An armored truck rumbled outside the Capital Gazette newspaper office in Annapolis. Police with assault rifles walked the street. Yellow crime tape cordoned off the newsroom where the journalists were fatally shot.
And across the street, their colleagues — two reporters, one photographer — worked to report the story of the day: the massacre of their friends and co-workers.
“I don’t know what else to do except this,” said reporter Chase Cook, the grief showing in his eyes.
Cook, a state politics reporter for The Capital newspaper, had worked 16 hours on Tuesday covering the primary elections. So he was home Thursday afternoon when a gunman blasted his way into the Capital Gazette newsroom. Armed with smoke grenades and a shotgun, police say, the attacker killed five people, and two others were injured — reporters, editors, sales assistants.
Just that morning, assistant editor Rob Hiaasen had called Cook. A reader had complained about a headline.
“We worked it out,” Cook said. “I haven’t spoken to him since.”
Hiaasen was one of the journalists killed.
Cook also sped to the newsroom.
Outside the Westfield Annapolis Mall, he saw photographer Joshua McKerrow, a 14-year veteran of the newspaper. They embraced.
McKerrow had started his workday at sunrise, photographing the induction of the newest class at the Naval Academy. By afternoon, he was driving home to celebrate his daughter’s birthday. He had promised her a snowball.
Hutzell had called him, too.
“He said he’d heard there had been a shooting,” McKerrow said. “He couldn’t get in touch with anyone in the newsroom.”
As McKerrow drove, he heard sirens.
“Literally, that same moment, I saw dozens of emergency vehicles. ... My heart sank.”
At the mall parking garage, Cook and McKerrow met reporter Pat Furgurson.
Furgurson had spent the morning at the doctor’s office. He decided to lunch at the mall before work. His cellphone rang with an editor at The Baltimore Sun warning him: stay away.
“He said, ‘There’s been a shooting in The Capital building,’ ” Furgurson said. But he was in disbelief. He pictured a former newsroom, a few miles away.
“The old one?” he asked.
Now, the three journalists joined to begin reporting on the crime in their newsroom.
Those who escaped the gunman were at the police station and unreachable. Cook scrolled through their tweets, glimpses of chaos: “Please help us … gunman shot through the glass door … opened fire on multiple employees … nothing more terrifying.”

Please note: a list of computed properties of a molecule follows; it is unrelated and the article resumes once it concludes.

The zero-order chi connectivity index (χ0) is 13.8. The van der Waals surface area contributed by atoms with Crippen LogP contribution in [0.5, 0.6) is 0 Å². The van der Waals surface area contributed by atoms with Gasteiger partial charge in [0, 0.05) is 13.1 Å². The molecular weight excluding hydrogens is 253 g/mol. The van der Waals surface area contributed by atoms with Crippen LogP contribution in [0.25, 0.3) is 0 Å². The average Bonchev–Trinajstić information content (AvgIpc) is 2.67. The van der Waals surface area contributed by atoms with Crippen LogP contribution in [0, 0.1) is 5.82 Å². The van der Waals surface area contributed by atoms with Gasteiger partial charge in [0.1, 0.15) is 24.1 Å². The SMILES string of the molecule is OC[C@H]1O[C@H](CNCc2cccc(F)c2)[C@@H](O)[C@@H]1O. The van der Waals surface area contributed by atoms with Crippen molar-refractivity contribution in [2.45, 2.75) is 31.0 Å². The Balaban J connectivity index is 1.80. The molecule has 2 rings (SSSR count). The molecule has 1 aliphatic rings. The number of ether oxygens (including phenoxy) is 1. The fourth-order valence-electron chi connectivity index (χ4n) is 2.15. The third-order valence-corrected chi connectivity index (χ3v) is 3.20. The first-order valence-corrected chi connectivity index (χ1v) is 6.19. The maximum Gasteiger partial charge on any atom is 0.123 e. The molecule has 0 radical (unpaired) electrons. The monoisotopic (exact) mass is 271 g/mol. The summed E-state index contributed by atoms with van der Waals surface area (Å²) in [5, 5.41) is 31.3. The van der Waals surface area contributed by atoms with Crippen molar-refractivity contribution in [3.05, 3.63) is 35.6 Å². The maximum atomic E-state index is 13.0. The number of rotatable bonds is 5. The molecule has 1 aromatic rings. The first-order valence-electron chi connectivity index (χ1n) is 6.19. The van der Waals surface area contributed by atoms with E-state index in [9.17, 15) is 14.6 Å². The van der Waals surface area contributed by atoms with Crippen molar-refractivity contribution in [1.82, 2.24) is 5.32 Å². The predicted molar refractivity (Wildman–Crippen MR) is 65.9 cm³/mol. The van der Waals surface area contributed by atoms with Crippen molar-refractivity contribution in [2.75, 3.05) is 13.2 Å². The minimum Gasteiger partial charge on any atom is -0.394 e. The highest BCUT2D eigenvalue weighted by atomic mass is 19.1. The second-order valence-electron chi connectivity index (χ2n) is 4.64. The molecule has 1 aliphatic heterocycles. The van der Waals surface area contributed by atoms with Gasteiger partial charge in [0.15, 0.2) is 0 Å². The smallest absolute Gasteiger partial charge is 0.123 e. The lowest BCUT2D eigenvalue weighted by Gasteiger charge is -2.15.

Furgurson’s pickup truck — the one he had driven back and forth across Anne Arundel County in his 19 years with the paper — became their makeshift office. There was a Jesus figurine on the dash, a blues CD in the radio, and laptops in the truck bed where McKerrow was filing photos from the scene.
Cook leaned against the tailgate, a reporter’s notepad in his back pocket, typing updates on his cellphone.
They knew few details. They tracked updates from police.
“Jeff did say we’re putting a paper out?” Cook asked.
McKerrow adjusted the camera strap on his shoulder.
“He did,” the photographer said firmly. “We are.”
Between their news stories and photos, they texted messages to family, friends and colleagues. The phone calls poured in. Journalists who left the newspaper years ago offered to return and help.
How are you? they asked.
Cook was OK. But what else does one say?
“The words ‘OK’ and ‘good,’ they don’t really mean anything right now,” he said.
He turned back to his phone, and his next assignment: biographies of his five slain colleagues.
Furgurson’s wife arrived. They watched police work the crime scene across the street.
“How many of you are there to put out a paper?” Becky Furgurson asked her husband.
“We don’t have any editors, except Rick,” he told her.
Hutzell arrived. They hugged in the parking garage. Then the editor left to speak with the police.
Radio reporter Joel McCord saw Furgurson and shouted. McCord waved him over.
“No,” Furgurson yelled. “I’m trying to save my spot.”
In the barrage of reporters’ questions to police, Cook managed to get one in. He wanted to know about his colleagues who escaped.
“Can you just tell us a little bit about the people who were not injured?” Cook asked. “What their status is? How they’re doing?”
“We have people here who have met with them,” Lt. Ryan Frashure said.
The reporter and the police spokesman had spoken countless times at crime scenes. But never like this.
“It’s very important that they’re taken care of,” Frashure said. “Our hearts go out to them.”
Furgurson found himself called out as a Capital reporter. In moments, he was mobbed by national news cameras.
He doesn’t remember what he said. But he felt his words were imperfect.
“I should have told them to buy a local newspaper.”